As someone who ticks all of those boxes, plus Church musician, I thought I might offer some thoughts.
- It is true that many fallen-away Catholics' expressed protests against the faith are easily-answered and superficial fallacies. Not only should those charged with teaching and defending the faith know how to respond well to them, but every Catholic from high school age should know as well. Middle-schoolers ought to be trained in fallacy detection (here is an age-appropriate book with which to begin).
- The use of the internet and mass media by Catholics has been an evangelistic boon for those who find the Catholic outlets. Videos, Catholic radio, EWTN, and internet forums provide opportunities for evangelization that were simply unavailable in previous generations. But these do not engage everyone, even when spread through social media. How can we improve their reach?
- There are 3 major sources from which most people receive their information about the Catholic Church: the news, the Mass, and Catholics they know. People meet Mass-going Catholics all day long at work and in various social situations. The laity ought to be equipped to defend the faith. I know a priest who wears clerics on plane flights with the intention of engaging those he meets--but how many will he meet?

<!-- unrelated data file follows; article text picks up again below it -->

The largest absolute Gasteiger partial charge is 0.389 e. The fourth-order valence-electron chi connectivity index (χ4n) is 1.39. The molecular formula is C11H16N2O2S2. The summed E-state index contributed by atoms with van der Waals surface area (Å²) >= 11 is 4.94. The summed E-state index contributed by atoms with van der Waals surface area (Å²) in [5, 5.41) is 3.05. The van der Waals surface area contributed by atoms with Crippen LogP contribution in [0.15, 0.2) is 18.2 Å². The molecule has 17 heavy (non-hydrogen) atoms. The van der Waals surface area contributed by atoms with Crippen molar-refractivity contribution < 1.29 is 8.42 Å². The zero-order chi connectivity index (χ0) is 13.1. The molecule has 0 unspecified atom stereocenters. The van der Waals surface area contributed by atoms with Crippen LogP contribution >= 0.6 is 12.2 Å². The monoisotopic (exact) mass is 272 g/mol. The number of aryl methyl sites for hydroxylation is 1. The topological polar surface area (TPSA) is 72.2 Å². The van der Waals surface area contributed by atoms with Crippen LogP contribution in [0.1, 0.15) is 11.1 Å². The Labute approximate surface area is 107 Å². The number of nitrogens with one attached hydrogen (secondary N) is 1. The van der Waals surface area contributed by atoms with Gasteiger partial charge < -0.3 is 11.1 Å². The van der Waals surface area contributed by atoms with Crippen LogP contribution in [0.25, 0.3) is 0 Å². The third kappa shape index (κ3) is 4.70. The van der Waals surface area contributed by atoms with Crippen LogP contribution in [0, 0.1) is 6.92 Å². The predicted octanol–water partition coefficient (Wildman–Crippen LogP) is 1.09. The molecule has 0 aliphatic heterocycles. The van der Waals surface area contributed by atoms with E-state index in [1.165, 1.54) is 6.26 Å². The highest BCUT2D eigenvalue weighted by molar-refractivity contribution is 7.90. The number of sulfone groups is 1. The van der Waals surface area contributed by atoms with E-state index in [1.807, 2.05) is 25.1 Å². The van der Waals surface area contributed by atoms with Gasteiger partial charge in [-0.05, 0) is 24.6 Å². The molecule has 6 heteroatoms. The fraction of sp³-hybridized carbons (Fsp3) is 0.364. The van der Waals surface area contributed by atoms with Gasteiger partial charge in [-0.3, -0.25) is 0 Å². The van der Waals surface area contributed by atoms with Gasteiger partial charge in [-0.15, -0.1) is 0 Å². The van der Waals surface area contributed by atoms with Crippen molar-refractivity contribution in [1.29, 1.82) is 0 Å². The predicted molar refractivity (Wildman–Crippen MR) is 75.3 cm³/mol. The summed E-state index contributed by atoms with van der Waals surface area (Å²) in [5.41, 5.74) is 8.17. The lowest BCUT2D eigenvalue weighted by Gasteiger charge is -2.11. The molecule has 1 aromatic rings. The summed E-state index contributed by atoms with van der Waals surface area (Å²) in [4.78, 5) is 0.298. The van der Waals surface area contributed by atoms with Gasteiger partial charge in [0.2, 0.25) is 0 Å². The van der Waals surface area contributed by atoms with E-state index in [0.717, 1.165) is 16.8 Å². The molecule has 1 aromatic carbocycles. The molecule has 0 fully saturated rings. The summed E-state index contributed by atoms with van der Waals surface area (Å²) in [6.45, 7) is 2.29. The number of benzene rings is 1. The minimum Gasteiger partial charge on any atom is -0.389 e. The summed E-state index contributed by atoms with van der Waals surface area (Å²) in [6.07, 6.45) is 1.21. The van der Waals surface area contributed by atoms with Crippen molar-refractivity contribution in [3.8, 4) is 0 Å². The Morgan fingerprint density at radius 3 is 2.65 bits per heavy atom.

- There is a general crisis of the liberal arts in our culture, to the extent that most people are perfectly willing to hold mutually inconsistent thoughts in mind at the same time. This is a problem for apologetics, which depends on an intellectual coherence which many do not find necessary.
- Unless a Catholic is "hooked in" to forms of evangelization outside the Mass, they are immune to the efforts of apologists, catechists, and theologians. All they have is the Mass. If this is the case, what must the Mass be? And how does it differ from what the Mass is in our day?
- What must homilies be? What are they? Are they sometimes therapeutic, moralistic, deistic? Or do they present the Faith as a unity in its beauty and truth?
- The rituals of the Mass should present supernatural reality in such a way that the mind is led to contemplate divine things. Are they done so, in a way that invites elevation of the mind, or in a casual, rushed, almost embarrassed manner?
- Liturgical music represents the angelic intelligences in the Mass. It engages human minds and emotions and is united with the sacred text. How, precisely, does it engage the mind? Does it give an impression of randomness and puerility? Is it elevating in any way? Is it actually united to the sacred text?